Reply
    1. Lisa Qualls
      April 16, 2018

      Cherry, this is so hard. I wish we had listened more closely to our kids who were the subjects of anger from their siblings, but we were overwhelmed with needs. I am praying for you now.

      Reply
  4. Alex
    April 16, 2018

    Thank you for this post, Lisa. As with all of your posts, I so appreciate your honesty. It’s encouraging and thought-provoking to hear about your experiences and those of the people who comment on your blog. I’m not sure that my family will be called to adopt, but either way I glean so much wisdom and insight reading your blog. God certainly uses your words to move me to prayer more often – and to pray in new ways (new to me, at least) for adoptive families and children. I’m really grateful for the small changes in my life as a result of meeting you and your commenters here.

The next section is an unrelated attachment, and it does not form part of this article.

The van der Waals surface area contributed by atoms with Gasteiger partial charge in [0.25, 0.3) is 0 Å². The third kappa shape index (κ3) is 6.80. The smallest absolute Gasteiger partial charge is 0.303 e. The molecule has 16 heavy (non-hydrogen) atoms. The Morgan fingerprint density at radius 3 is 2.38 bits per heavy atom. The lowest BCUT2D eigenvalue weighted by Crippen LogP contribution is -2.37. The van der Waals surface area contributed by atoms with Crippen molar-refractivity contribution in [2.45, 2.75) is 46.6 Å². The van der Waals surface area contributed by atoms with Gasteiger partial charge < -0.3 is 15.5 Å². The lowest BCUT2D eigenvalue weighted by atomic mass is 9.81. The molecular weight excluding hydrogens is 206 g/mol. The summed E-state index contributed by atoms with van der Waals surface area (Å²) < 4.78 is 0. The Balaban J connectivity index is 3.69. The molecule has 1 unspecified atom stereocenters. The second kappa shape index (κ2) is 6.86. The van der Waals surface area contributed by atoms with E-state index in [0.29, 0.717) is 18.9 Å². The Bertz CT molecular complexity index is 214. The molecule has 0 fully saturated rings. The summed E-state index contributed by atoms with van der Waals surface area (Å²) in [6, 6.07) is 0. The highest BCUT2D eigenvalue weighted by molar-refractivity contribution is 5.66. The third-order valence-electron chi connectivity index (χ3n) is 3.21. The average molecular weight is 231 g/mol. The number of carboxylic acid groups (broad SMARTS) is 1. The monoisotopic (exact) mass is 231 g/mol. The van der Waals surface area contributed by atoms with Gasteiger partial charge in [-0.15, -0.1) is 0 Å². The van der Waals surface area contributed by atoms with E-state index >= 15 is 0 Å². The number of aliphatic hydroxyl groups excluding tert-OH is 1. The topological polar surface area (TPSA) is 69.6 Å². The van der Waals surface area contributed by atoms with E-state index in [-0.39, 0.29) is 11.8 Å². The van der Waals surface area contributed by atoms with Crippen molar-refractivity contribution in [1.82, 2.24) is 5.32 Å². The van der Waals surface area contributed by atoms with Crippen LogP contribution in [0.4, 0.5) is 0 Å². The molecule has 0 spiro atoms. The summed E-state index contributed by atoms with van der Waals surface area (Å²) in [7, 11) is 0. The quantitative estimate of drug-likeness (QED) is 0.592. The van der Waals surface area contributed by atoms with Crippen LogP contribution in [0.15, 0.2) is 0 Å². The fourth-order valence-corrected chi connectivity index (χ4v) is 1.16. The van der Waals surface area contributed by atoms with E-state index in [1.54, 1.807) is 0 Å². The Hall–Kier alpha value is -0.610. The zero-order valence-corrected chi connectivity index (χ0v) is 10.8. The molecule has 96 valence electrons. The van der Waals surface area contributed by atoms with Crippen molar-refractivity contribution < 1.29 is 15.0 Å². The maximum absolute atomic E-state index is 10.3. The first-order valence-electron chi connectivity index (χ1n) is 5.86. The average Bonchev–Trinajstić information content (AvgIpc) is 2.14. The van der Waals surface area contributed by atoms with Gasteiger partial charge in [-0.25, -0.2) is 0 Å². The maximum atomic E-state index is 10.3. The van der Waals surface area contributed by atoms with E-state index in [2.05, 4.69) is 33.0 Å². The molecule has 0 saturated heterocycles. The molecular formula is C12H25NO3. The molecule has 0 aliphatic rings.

Reply
    1. Lisa Qualls
      April 16, 2018

      Alex, I love that you pray for adoptive and foster families. I’m glad my blog is helpful to you! Thanks for reading.

      Reply
  5. AmyE
    April 16, 2018

    I still cry every time I think about my 3 olders and all they have gone through in the past 7+ years. 2 out of 3 have “survived” it and seem to be doing well. The one still at home is the one I worry most about. So hard to have them growing up in a home with anger and trauma every day. So appreciate you giving them an opportunity to share their thoughts and have their voice heard. My daughter said your survey was very therapeutic.